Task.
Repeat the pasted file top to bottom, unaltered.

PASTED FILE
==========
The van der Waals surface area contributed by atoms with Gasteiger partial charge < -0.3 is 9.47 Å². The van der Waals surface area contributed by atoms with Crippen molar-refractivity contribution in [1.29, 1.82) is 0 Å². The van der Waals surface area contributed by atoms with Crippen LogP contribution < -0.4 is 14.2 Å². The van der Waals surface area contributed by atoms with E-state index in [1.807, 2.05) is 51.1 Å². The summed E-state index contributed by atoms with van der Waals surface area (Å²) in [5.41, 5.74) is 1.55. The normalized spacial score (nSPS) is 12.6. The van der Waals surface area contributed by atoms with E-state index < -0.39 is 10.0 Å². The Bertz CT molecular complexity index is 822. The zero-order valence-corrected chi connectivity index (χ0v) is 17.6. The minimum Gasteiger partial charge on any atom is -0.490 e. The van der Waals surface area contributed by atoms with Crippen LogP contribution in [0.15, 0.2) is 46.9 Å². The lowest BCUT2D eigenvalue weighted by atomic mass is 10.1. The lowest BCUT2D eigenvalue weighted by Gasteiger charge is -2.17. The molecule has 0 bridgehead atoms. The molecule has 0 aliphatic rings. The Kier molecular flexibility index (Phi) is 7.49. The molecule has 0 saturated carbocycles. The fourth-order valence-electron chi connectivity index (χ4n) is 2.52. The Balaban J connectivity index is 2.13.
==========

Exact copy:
The van der Waals surface area contributed by atoms with Gasteiger partial charge < -0.3 is 9.47 Å². The van der Waals surface area contributed by atoms with Crippen molar-refractivity contribution in [1.29, 1.82) is 0 Å². The van der Waals surface area contributed by atoms with Crippen LogP contribution < -0.4 is 14.2 Å². The van der Waals surface area contributed by atoms with E-state index in [1.807, 2.05) is 51.1 Å². The summed E-state index contributed by atoms with van der Waals surface area (Å²) in [5.41, 5.74) is 1.55. The normalized spacial score (nSPS) is 12.6. The van der Waals surface area contributed by atoms with E-state index < -0.39 is 10.0 Å². The Bertz CT molecular complexity index is 822. The zero-order valence-corrected chi connectivity index (χ0v) is 17.6. The minimum Gasteiger partial charge on any atom is -0.490 e. The van der Waals surface area contributed by atoms with Crippen LogP contribution in [0.15, 0.2) is 46.9 Å². The lowest BCUT2D eigenvalue weighted by atomic mass is 10.1. The lowest BCUT2D eigenvalue weighted by Gasteiger charge is -2.17. The molecule has 0 bridgehead atoms. The molecule has 0 aliphatic rings. The Kier molecular flexibility index (Phi) is 7.49. The molecule has 0 saturated carbocycles. The fourth-order valence-electron chi connectivity index (χ4n) is 2.52. The Balaban J connectivity index is 2.13.